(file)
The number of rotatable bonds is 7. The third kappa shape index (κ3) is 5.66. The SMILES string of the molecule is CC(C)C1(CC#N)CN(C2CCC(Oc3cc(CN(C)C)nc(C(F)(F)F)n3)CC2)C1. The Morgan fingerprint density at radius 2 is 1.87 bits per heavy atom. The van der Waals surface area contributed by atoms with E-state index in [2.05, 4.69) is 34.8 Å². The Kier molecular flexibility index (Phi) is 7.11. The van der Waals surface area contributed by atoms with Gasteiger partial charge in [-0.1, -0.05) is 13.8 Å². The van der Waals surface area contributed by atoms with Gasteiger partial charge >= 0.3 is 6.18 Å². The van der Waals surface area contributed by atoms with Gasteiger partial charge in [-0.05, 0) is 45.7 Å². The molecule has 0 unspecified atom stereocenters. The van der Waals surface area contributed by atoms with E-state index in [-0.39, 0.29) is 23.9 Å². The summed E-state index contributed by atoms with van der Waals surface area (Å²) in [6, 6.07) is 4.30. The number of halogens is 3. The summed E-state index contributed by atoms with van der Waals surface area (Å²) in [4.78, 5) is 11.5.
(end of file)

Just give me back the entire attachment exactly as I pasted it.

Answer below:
The number of rotatable bonds is 7. The third kappa shape index (κ3) is 5.66. The SMILES string of the molecule is CC(C)C1(CC#N)CN(C2CCC(Oc3cc(CN(C)C)nc(C(F)(F)F)n3)CC2)C1. The Morgan fingerprint density at radius 2 is 1.87 bits per heavy atom. The van der Waals surface area contributed by atoms with E-state index in [2.05, 4.69) is 34.8 Å². The Kier molecular flexibility index (Phi) is 7.11. The van der Waals surface area contributed by atoms with Gasteiger partial charge in [-0.1, -0.05) is 13.8 Å². The van der Waals surface area contributed by atoms with Gasteiger partial charge >= 0.3 is 6.18 Å². The van der Waals surface area contributed by atoms with Gasteiger partial charge in [-0.05, 0) is 45.7 Å². The molecule has 0 unspecified atom stereocenters. The van der Waals surface area contributed by atoms with E-state index in [-0.39, 0.29) is 23.9 Å². The summed E-state index contributed by atoms with van der Waals surface area (Å²) in [6, 6.07) is 4.30. The number of halogens is 3. The summed E-state index contributed by atoms with van der Waals surface area (Å²) in [4.78, 5) is 11.5.